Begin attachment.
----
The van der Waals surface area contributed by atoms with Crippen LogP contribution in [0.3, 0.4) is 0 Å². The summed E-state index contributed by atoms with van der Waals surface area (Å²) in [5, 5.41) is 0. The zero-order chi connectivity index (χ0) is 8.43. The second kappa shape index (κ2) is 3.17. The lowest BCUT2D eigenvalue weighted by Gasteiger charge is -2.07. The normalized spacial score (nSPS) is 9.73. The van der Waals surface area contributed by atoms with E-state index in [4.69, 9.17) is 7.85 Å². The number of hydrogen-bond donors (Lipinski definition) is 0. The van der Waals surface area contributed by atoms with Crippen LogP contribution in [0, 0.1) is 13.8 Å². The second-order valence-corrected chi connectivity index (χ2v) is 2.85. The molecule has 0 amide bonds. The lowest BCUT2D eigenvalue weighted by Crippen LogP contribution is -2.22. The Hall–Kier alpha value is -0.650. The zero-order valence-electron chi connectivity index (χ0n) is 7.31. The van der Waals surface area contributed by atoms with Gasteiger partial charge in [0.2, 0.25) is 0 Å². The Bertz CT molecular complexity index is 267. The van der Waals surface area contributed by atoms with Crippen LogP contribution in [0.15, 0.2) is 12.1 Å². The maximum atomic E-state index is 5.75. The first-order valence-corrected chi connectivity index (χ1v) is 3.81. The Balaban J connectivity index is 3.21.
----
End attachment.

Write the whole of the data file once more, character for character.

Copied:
The van der Waals surface area contributed by atoms with Crippen LogP contribution in [0.3, 0.4) is 0 Å². The summed E-state index contributed by atoms with van der Waals surface area (Å²) in [5, 5.41) is 0. The zero-order chi connectivity index (χ0) is 8.43. The second kappa shape index (κ2) is 3.17. The lowest BCUT2D eigenvalue weighted by Gasteiger charge is -2.07. The normalized spacial score (nSPS) is 9.73. The van der Waals surface area contributed by atoms with E-state index in [4.69, 9.17) is 7.85 Å². The number of hydrogen-bond donors (Lipinski definition) is 0. The van der Waals surface area contributed by atoms with Crippen LogP contribution in [0, 0.1) is 13.8 Å². The second-order valence-corrected chi connectivity index (χ2v) is 2.85. The molecule has 0 amide bonds. The lowest BCUT2D eigenvalue weighted by Crippen LogP contribution is -2.22. The Hall–Kier alpha value is -0.650. The zero-order valence-electron chi connectivity index (χ0n) is 7.31. The van der Waals surface area contributed by atoms with Gasteiger partial charge in [0.2, 0.25) is 0 Å². The Bertz CT molecular complexity index is 267. The van der Waals surface area contributed by atoms with Crippen LogP contribution in [0.15, 0.2) is 12.1 Å². The maximum atomic E-state index is 5.75. The first-order valence-corrected chi connectivity index (χ1v) is 3.81. The Balaban J connectivity index is 3.21.